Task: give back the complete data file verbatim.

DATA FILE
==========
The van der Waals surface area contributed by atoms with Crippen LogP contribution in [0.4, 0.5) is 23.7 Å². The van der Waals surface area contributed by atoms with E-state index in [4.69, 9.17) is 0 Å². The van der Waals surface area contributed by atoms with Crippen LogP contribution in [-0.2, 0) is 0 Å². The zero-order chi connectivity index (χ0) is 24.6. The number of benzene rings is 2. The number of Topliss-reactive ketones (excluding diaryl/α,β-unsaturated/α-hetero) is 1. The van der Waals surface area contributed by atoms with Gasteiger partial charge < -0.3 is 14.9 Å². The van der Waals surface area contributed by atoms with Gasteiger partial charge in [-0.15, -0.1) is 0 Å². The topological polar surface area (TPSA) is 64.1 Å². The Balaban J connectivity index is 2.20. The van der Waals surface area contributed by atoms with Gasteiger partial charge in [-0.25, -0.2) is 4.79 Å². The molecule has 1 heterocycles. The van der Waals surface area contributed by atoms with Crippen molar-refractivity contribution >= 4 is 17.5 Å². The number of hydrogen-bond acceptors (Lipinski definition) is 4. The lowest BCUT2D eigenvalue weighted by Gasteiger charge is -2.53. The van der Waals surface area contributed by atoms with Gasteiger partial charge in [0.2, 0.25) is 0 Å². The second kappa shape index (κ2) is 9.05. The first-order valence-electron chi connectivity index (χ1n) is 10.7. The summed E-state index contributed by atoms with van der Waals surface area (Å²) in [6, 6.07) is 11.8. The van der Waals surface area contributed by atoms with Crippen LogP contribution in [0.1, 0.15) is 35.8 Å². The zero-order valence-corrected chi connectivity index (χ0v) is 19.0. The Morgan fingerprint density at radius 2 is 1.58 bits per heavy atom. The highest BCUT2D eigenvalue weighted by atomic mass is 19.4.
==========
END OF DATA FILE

The van der Waals surface area contributed by atoms with Crippen LogP contribution in [0.4, 0.5) is 23.7 Å². The van der Waals surface area contributed by atoms with E-state index in [4.69, 9.17) is 0 Å². The van der Waals surface area contributed by atoms with Crippen LogP contribution in [-0.2, 0) is 0 Å². The zero-order chi connectivity index (χ0) is 24.6. The number of benzene rings is 2. The number of Topliss-reactive ketones (excluding diaryl/α,β-unsaturated/α-hetero) is 1. The van der Waals surface area contributed by atoms with Gasteiger partial charge < -0.3 is 14.9 Å². The van der Waals surface area contributed by atoms with Gasteiger partial charge in [-0.15, -0.1) is 0 Å². The topological polar surface area (TPSA) is 64.1 Å². The Balaban J connectivity index is 2.20. The van der Waals surface area contributed by atoms with Gasteiger partial charge in [-0.25, -0.2) is 4.79 Å². The molecule has 1 heterocycles. The van der Waals surface area contributed by atoms with Crippen molar-refractivity contribution >= 4 is 17.5 Å². The number of hydrogen-bond acceptors (Lipinski definition) is 4. The lowest BCUT2D eigenvalue weighted by Gasteiger charge is -2.53. The van der Waals surface area contributed by atoms with Gasteiger partial charge in [0.2, 0.25) is 0 Å². The second kappa shape index (κ2) is 9.05. The first-order valence-electron chi connectivity index (χ1n) is 10.7. The summed E-state index contributed by atoms with van der Waals surface area (Å²) in [6, 6.07) is 11.8. The van der Waals surface area contributed by atoms with Crippen LogP contribution in [0.1, 0.15) is 35.8 Å². The zero-order valence-corrected chi connectivity index (χ0v) is 19.0. The Morgan fingerprint density at radius 2 is 1.58 bits per heavy atom. The highest BCUT2D eigenvalue weighted by atomic mass is 19.4.